Time to Talk

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https://www.time-to-change.org.uk/get-involved/time-talk-day-2018

It’s TIME TO TALK DAY and I’m not sure what to say.  I’m feeling ambivalent.  I’m very happy to support the above initiative because it’s vital that we talk.  However, when I began to scribble notes to form this post I began also to realise depression and anger were the principle emotions emanating from the slanted words on the page.

We depressives can only speak subjectively, the illness is in our minds and I am minded to suggest always that it is by definition selfish.  We therefore have a responsibility to ourselves to find ways through the darkest days (which as I’ve said before are in my case and incongruously the colour orange).  But it’s not necessary, or even possible, to achieve this all by ourselves.  We need help, from ourselves, from our loved-ones, and from our employers…

This is a drum I’ve banged many times before on this and other forums and I don’t pretend to want to stop.  Employers.  Do they understand mental illness?  Do they manage it well or do they choose to manage it out?  Would they react in the same way if I had cancer?  Do they struggle with the issue because it’s invisible (a depressive seeing orange can have cheeks the healthy colour of gala apples)?  Or are they suspicious of the illness in case it’s an invention to mask indolence or lack of ability or talent?

I wonder if this is what can give us a bad name?  Any of us could claim to be feeling seriously ill when really we’re just ‘off-colour’, a bit like limping into the doctor’s surgery and claiming we’ve got sciatica then skipping out clutching a note for a week off work.  So in a way I can understand the suspicion, because we can look fine, we can even have a laugh at the watercooler, and we can seemingly be able to do our jobs perfectly well.  But of course we are not perfectly well, we’re seizing up inside and our engines are just conking out – because it really is a physical illness.

So it’s not enough for employers to give superficial valeting.  It’s all very well giving us time off and the offer of a phased return to work, but there should be more responsible understanding of the illness and more constructive and sustainable support.  Again, we have a responsibility here because we should never feel (or be made to feel) our workplace is a charity and we’re seeking preferential treatment or meekly feeling sorry for ourselves.  We should be unembarrassed, proud even, to say we suffer from mental illness and we’ll need careful management if that’s not too much to ask.

With regard to my industry, which has such a voracious appetite and need for story, it always struck me as ironic that the assiduous mining of fiction meant overlooking the real-life stories of some of those at the coalface, who are in fact being crushed by the wheels of industry and savaged by the dog.

When I lost my job I was wretched, homeless and suicidal – the swanky lifestyle I’d been living was at a stroke demolished along with my soul.  But who cared?  And what can you do?  You can choose to walk into the sea or walk on to the next thing.  In my case the next thing was to buy a house on wheels and travel and write about some of the bad things but more importantly some of the good things in my world.  In other words I was taking responsibility, some would say in an extreme way, but I was genuinely testing myself and dreaming that I could travel new avenues and perhaps draw attention to my plight.  And I always knew there was a safety-net in the form of the many friends and family I’m lucky enough to turn to.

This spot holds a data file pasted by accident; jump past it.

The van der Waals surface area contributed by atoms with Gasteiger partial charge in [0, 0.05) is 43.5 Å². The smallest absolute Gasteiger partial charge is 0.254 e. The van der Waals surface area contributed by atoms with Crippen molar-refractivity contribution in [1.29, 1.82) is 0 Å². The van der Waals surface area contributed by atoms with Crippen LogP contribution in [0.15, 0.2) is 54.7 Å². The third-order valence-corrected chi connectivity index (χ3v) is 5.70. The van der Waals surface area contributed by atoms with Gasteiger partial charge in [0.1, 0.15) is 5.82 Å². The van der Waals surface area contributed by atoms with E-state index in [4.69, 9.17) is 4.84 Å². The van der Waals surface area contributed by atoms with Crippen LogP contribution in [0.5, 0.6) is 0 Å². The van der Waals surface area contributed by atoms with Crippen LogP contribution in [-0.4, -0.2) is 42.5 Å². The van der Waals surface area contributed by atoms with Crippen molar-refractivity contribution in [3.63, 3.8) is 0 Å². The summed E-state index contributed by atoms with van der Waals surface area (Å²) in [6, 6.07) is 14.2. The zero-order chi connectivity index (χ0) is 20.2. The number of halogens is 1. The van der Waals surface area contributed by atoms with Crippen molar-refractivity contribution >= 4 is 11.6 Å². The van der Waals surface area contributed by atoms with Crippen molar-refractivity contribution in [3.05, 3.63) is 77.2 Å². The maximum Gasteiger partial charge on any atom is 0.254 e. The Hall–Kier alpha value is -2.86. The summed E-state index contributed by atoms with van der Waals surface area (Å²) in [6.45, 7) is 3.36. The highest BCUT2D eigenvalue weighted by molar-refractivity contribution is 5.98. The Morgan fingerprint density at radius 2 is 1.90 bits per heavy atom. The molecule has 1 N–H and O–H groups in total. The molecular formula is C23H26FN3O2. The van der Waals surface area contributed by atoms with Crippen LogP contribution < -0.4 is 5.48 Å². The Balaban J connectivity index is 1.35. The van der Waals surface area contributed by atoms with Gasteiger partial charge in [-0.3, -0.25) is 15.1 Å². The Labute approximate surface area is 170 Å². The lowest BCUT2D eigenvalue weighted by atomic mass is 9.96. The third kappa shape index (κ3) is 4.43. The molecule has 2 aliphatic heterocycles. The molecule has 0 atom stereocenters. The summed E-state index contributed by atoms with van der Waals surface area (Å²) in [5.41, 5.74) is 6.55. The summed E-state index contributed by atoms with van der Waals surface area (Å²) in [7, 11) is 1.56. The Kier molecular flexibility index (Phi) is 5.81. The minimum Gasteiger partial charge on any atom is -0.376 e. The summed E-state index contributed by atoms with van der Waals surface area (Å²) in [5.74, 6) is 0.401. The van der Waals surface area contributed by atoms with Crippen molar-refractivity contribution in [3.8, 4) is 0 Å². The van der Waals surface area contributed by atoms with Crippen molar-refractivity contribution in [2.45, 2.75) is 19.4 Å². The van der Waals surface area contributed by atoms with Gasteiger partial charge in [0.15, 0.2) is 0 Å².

And that’s ultimately what I did, and it’s thanks to them too that I could drive to the beach (as I often did) and keep my feet dry.

So while I had misgivings about Time to Talk Day in terms of how it made me feel, I now feel less ambivalent because I’ve done just that – I’ve talked, and in talking I’ve reminded myself of all the good things in the world and all the good people who’ve helped me through, and all the good things about me that have also helped me through.  I’ve needed help and I’ve needed to help myself.  And yes, I’ve needed to talk.  And it’s helped.

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“Always Look on the Bright Side of Life” – the Story of a School Reunion

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If you’re a depressive, like me, there are loads of things you can do about it.  You can drink the blues away, only for them to come back in spades.  You can mope and feel sorry for yourself, only to make the blues turn ‘orange’.  You can feel that life’s not worth living, only to realise you’re not brave enough to take it away.  Or, you can say it is worth living, let’s look on the bright side of it and let’s be pro-active…

You can join a gym and conjure the magic of endorphins.  You can apply for jobs and tell those in a position to engage that you are there and you’re not going away and you’re interesting and yes, engaging.  You can look at things that are so easily taken for granted – your home if you’re lucky to have one, your talents if you’re blessed, and your nearest and dearest if you pause to consider you’re so much richer for having them.